Human Rights Watch urged Egypt on Monday to annul the jail sentences handed to four Coptic Christian teenagers for contempt of Islam after they were seen in a video mocking Muslim prayers.
In February, a court in the central province of Minya sentenced three teenagers to five years and a fourth to a juvenile detention center for an indefinite period.
Defense lawyer Maher Naguib said at the time that the four had not intended to insult Islam in the video, but were instead mocking the beheadings carried out by jihadists of the Islamic State group (IS or ISIS).
"Mocking (IS), or any religious group, with a childish joke is not a crime," Nadim Houry, HRW's deputy director for the Middle East said in a statement. "Instead of giving in to retrograde views on blasphemy, Egyptian authorities should protect freedom of expression."
The video was filmed on a mobile phone in early 2015 when the three teenagers who were sentenced to five years were aged between 15 and 17. None of the four have been arrested yet.
Their teacher who is also seen in the video was sentenced to three years in jail.
In the video, one teenager can be seen kneeling on the ground and reciting Muslim prayers while others stand behind him, laughing.
Later one of them is seen making a sign with his thumb to indicate the beheading of the one who is kneeling.
"The continued prosecution of blasphemy cases in Egypt goes against the government's claim to be promoting a more inclusive vision of religion," said Houry.
Egypt's constitution outlaws insults against the three monotheist religions recognized by the state – Islam, Christianity and Judaism. In practice, however, only people who insult Islam are ever prosecuted.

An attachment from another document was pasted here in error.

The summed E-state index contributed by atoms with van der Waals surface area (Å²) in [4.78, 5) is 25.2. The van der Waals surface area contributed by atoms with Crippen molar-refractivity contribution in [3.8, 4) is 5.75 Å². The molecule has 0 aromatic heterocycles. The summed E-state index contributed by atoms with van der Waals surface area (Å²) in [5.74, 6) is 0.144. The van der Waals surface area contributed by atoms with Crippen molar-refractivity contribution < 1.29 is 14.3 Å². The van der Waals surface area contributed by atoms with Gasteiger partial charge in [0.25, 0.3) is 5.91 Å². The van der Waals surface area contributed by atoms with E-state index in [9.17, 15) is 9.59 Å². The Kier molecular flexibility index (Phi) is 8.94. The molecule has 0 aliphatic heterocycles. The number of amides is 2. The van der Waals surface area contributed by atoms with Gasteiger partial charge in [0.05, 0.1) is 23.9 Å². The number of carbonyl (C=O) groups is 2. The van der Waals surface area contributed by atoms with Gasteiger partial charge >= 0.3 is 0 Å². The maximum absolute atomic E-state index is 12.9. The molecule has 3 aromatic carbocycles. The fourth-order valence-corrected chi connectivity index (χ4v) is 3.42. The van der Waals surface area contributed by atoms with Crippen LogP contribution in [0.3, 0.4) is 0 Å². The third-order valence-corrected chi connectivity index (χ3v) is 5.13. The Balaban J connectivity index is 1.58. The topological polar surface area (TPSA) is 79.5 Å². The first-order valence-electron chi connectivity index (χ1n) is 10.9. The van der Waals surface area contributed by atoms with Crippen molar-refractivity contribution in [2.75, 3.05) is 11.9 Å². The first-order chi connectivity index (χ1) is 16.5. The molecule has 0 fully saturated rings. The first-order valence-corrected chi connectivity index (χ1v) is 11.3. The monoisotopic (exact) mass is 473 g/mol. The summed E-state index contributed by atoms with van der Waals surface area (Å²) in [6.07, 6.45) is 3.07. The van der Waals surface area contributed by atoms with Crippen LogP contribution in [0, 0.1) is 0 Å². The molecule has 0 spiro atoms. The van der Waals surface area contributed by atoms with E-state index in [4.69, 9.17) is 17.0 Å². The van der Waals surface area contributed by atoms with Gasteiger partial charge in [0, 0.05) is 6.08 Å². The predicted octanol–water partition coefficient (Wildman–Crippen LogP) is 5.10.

Coptic Christians – who make up around 10% of Egyptian population and are its indigenous inhabitants – suffer from widespread discrimination and periodic attacks at the hands of Muslim extremists.
Rights groups say that in recent years there has been a rise in such cases in Egypt, with the country's morality police also stepping up operations.
The Egyptian Initiative for Personal Rights says that between 2011 and 2013, 42 defendants were tried in similar cases and of them 27 were convicted.
On Sunday, Egypt sacked justice minister Ahmed al-Zind after he said on television that he would arrest even "a prophet" in remarks that sparked outrage.
In December, an Egyptian court jailed controversial Muslim scholar Islam al-Behairy for one year for remarks he made on his television program, in which he called for reforms in "traditional Islamic discourse".